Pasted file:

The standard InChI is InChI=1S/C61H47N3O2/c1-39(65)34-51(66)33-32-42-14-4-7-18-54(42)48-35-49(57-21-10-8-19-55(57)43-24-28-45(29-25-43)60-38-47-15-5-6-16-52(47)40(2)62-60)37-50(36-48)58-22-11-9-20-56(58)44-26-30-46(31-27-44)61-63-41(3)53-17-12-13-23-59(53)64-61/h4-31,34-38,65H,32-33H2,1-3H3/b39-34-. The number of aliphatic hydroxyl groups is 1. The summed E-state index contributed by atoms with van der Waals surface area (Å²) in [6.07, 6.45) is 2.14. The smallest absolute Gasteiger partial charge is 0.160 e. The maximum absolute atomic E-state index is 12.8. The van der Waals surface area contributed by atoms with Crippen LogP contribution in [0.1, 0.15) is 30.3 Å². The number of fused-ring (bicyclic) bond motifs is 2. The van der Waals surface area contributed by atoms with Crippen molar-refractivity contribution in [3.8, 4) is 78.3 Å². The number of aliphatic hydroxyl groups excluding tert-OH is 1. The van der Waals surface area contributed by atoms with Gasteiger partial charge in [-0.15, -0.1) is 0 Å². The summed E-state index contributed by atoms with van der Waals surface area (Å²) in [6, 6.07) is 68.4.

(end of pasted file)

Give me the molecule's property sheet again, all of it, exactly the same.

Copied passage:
The standard InChI is InChI=1S/C61H47N3O2/c1-39(65)34-51(66)33-32-42-14-4-7-18-54(42)48-35-49(57-21-10-8-19-55(57)43-24-28-45(29-25-43)60-38-47-15-5-6-16-52(47)40(2)62-60)37-50(36-48)58-22-11-9-20-56(58)44-26-30-46(31-27-44)61-63-41(3)53-17-12-13-23-59(53)64-61/h4-31,34-38,65H,32-33H2,1-3H3/b39-34-. The number of aliphatic hydroxyl groups is 1. The summed E-state index contributed by atoms with van der Waals surface area (Å²) in [6.07, 6.45) is 2.14. The smallest absolute Gasteiger partial charge is 0.160 e. The maximum absolute atomic E-state index is 12.8. The van der Waals surface area contributed by atoms with Crippen LogP contribution in [0.1, 0.15) is 30.3 Å². The number of fused-ring (bicyclic) bond motifs is 2. The van der Waals surface area contributed by atoms with Crippen molar-refractivity contribution in [3.8, 4) is 78.3 Å². The number of aliphatic hydroxyl groups excluding tert-OH is 1. The van der Waals surface area contributed by atoms with Gasteiger partial charge in [-0.15, -0.1) is 0 Å². The summed E-state index contributed by atoms with van der Waals surface area (Å²) in [6, 6.07) is 68.4.